A Good Man is Hard to Find

A Good Man is Hard to Find

by Flannery O'Connor

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Overview

"A Good Man Is Hard to Find" is a short story written by Flannery O'Connor. The story appears in the collection of short stories of the same name. The interpretive work of scholars often focuses on the controversial final scene.

A man named Bailey intends to take his family from Georgia to Florida for a summer vacation, but his mother, (referred to as "the grandmother" in the story) wants him to drive to East Tennessee, where they have relatives. She argues that his children, John Wesley and June Star, have never been to East Tennessee and shows him a news article in the Atlanta Journal Constitution about an escaped murderer who calls himself The Misfit last seen in Florida. The next day, the grandmother wakes up early to hide her cat, Pitty Sing, in a basket on the floor in the back of the car. She is worried that the cat would die while they were gone. Bailey finds her sitting in the car, dressed in her best clothes and an ostentatious hat; she says that if she should die in an accident along the road, she wants people to see her corpse and know she was refined and "a lady." The Grandmother talks continuously during the trip, trying to engage her two rude grandchildren in games and telling them jokes and a story, about which June Star makes disdainful comments. She recalls her youth in the Old South, reminiscing about her courtships and how much better everything was in her time, when children were respectful and people "did right then." When the family stops at an old diner outside of Timothy for lunch, she talks to the owner, Red Sammy, about The Misfit. He and the grandmother agree that things were much better in the past and that the world at present is degenerate; she concurs with Sammy's remark that "a good man is hard to find."

After the family returns to the road, the grandmother begins telling the children a story about a mysterious house nearby with a secret panel, a house she remembers from her childhood. This catches the children's attention and they want to visit the house, so they harass their father until he reluctantly agrees to allow them just one side trip. As he drives them down a remote dirt road, the grandmother suddenly realizes that the house she was thinking of was actually in Tennessee, not Georgia. That shocking realization makes her involuntarily kick her feet which frightens the cat, causing it to spring from its hidden basket onto Bailey's neck. Bailey then loses control of the car and it flips over, ending up in a ditch below the road, near Toomsboro. Only the children's mother is injured, the children are frantic with excitement, and the grandmother's main concern is dealing with Bailey's anger.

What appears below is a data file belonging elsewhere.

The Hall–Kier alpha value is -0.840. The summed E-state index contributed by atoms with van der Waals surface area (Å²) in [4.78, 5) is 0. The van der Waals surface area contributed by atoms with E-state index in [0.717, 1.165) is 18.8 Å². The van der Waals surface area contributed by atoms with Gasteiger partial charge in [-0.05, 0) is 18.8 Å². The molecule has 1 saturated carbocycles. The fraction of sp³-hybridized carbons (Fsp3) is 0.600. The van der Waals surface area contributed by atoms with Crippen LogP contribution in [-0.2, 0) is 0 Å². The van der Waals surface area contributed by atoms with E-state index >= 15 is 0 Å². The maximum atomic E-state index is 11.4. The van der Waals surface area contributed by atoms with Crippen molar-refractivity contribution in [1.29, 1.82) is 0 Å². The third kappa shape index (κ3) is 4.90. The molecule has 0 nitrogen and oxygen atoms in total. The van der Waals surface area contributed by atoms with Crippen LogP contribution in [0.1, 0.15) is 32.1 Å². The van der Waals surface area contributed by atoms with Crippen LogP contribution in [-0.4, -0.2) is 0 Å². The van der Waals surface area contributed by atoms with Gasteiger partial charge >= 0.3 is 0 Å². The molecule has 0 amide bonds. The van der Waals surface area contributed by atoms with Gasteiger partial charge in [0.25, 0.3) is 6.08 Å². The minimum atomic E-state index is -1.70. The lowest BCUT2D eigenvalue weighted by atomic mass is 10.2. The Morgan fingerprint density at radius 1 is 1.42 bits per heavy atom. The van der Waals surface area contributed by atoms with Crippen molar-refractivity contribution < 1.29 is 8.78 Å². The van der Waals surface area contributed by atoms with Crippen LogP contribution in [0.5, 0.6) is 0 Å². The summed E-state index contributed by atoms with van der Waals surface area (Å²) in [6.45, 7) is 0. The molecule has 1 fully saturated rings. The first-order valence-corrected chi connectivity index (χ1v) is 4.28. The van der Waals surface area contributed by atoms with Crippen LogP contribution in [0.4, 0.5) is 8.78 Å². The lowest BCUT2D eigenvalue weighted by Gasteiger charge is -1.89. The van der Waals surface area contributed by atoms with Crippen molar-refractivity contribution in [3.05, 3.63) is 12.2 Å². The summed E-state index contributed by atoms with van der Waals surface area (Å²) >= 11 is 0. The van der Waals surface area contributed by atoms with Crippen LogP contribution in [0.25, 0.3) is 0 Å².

Shaking in the ditch, the family waits for help. When she notices a black hearse coming down the road, the grandmother flags it down until it stops. Three men come out and begin to talk to her. All three have guns. The grandmother says that she recognizes the leader, the lisping man in glasses, as The Misfit, who immediately confirms this, saying it would have been better for them all if she hadn't recognized him, and Bailey curses his mother. The Misfit has his two men take Bailey and John Wesley into the woods, claiming that "the boys want to ast you something." After they leave, the grandmother speaks to The Misfit who says he was falsely imprisoned for killing his father, when his cause of death was actually a flu epidemic. The Misfit mentions talking to a psychiatrist while in prison about why he did not remember what crime he had committed.

The Misfit's men take Bailey and John Wesley into the forest on a pretense, and then two shots are heard. The men then return to take the children's mother, the baby, and June Star for the same purpose. The grandmother begins pleading for her own life. When The Misfit talks to her about Jesus, he expresses his doubts about His raising Lazarus from the dead. As he speaks, The Misfit becomes agitated and angry. He snarls into the grandmother's face and claims that life has "no pleasure but meanness". In her growing confusion, she thinks that The Misfit is going to cry, so she reaches out and touches his shoulder tenderly, saying "Why you're one of my babies. You're one of my own children!" His reaction is to jump away "as if a snake had bitten him" and he kills her with three shots through the heart.

When the family has all been murdered, The Misfit takes a moment to clean his glasses and pick up the grandmother's; he states that the grandmother would have been a good woman if "it had been somebody there to shoot her every minute of her life." The story ends with The Misfit chastising one of his sidekicks, Bobby Lee, for making a comment "some fun!" "Shut up, Bobby Lee," he retorts. "It's no real pleasure in life."

Product Details

BN ID: 2940157106904
Publisher: New York : Signet
Publication date: 10/26/2016
Sold by: Barnes & Noble
Format: NOOK Book
Pages: 251
Sales rank: 184,807
File size: 215 KB

About the Author

Mary Flannery O'Connor was an American writer and essayist. An important voice in American literature, she wrote two novels and 32 short stories, as well as a number of reviews and commentaries. She was a Southern writer who often wrote in a Southern Gothic style and relied heavily on regional settings and grotesque characters. Her writing also reflected her own Roman Catholic faith and frequently examined questions of morality and ethics. Her posthumously-compiled Complete Stories won the U.S. National Book Award for Fiction and has been the subject of enduring praise.

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